We’re not sure, but it leads really nicely onto this insightful Project X Presents video – Music Is Not Pollution, with interviews from John (Spotted Dog), Keith (Epic/Prince), Kent (Rainbow), and an abacus resident, all of which raise some very interesting points. One of which being why would the council want to stop such venues when there is such a huge support for them and only a handful of complaints, and when they are wanting to put Birmingham on the map in such a big way.

If you have anything to say, please feel free to comment. Now we’ve got the website going again, this video has inspired us to follow up some interviews we did in 2007. We’ll post links to any further debate from the Project X Presents collective, and anything else we can find, and feel free to add links yourself in comments

  1. Halo Jones says:

    As the city fills with apartments developers can’t sell what happens to the venues that are already there? The Rainbow is surrounded by industrial units so if it is facing closure due to noise where is there left for venues to go. Are we to become a city whose only interaction with other people is in cyberspace!

  2. It really boggles my brain that they want to house so many new tennants into the digbeth and birmingham centre area and the people they are targeting are of a more 25-35 crowd! now if you want to put people of that age gap into the city centre u surely want nightlife to be booming and interesting dont you? so why the hell would u want to close down clubs especially around the rainbow and custard factory when they house some of the most biggest dj`s around birmingham? plus its soul destroying for artists around birmingham that have contributed so much talent to the music scene and still are in birmingham! look at londons scene! even tho they have the creme de la creme i still feel the underground scene is a lot more pure in birmingham and a lot more experimental and birmingham should be building on this not knocking it down!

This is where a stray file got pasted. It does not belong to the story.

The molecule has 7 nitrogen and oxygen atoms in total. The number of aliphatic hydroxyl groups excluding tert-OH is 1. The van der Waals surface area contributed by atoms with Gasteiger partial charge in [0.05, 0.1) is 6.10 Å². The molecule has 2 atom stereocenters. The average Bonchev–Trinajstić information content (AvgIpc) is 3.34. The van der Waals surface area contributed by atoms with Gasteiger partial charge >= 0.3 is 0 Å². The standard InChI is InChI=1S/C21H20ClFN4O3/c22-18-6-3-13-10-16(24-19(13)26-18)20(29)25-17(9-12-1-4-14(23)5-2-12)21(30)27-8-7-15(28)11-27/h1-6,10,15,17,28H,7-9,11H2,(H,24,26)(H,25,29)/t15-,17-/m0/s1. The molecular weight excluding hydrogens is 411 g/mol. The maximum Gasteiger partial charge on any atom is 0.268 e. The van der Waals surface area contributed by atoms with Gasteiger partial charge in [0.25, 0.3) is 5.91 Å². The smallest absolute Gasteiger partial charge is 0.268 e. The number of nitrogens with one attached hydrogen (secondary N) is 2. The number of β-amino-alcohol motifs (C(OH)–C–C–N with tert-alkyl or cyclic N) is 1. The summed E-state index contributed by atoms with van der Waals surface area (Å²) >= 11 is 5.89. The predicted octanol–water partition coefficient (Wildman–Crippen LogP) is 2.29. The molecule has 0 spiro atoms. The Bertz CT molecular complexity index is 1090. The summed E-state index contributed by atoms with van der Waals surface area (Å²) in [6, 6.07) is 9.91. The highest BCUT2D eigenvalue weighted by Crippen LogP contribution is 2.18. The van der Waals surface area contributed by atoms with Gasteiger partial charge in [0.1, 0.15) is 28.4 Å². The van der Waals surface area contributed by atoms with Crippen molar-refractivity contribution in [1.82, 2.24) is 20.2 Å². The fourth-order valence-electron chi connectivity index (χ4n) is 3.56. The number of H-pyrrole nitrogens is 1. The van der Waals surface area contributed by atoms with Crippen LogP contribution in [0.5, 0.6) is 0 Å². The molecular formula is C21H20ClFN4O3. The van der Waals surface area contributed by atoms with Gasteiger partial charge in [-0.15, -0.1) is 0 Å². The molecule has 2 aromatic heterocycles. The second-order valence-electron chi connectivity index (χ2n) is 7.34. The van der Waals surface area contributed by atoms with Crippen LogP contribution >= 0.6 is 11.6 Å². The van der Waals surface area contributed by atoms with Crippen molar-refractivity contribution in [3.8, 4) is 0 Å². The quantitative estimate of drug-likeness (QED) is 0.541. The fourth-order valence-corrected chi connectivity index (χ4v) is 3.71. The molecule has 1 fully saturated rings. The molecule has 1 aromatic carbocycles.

3. whatever next, money grabbin, joy police mutha.!@?!!! I gotta say at a time of recession and venues and pubs struggling to stay open anyway, to discriminate against those which, have actually survived thus far is preposterous! Show me where to sign!

  4. Shameful bollocks 🙁 I never found it too noisy living in Digbeth, though that said some of my parties often drowned out street-noise so the far off boom of a sound system was minimal.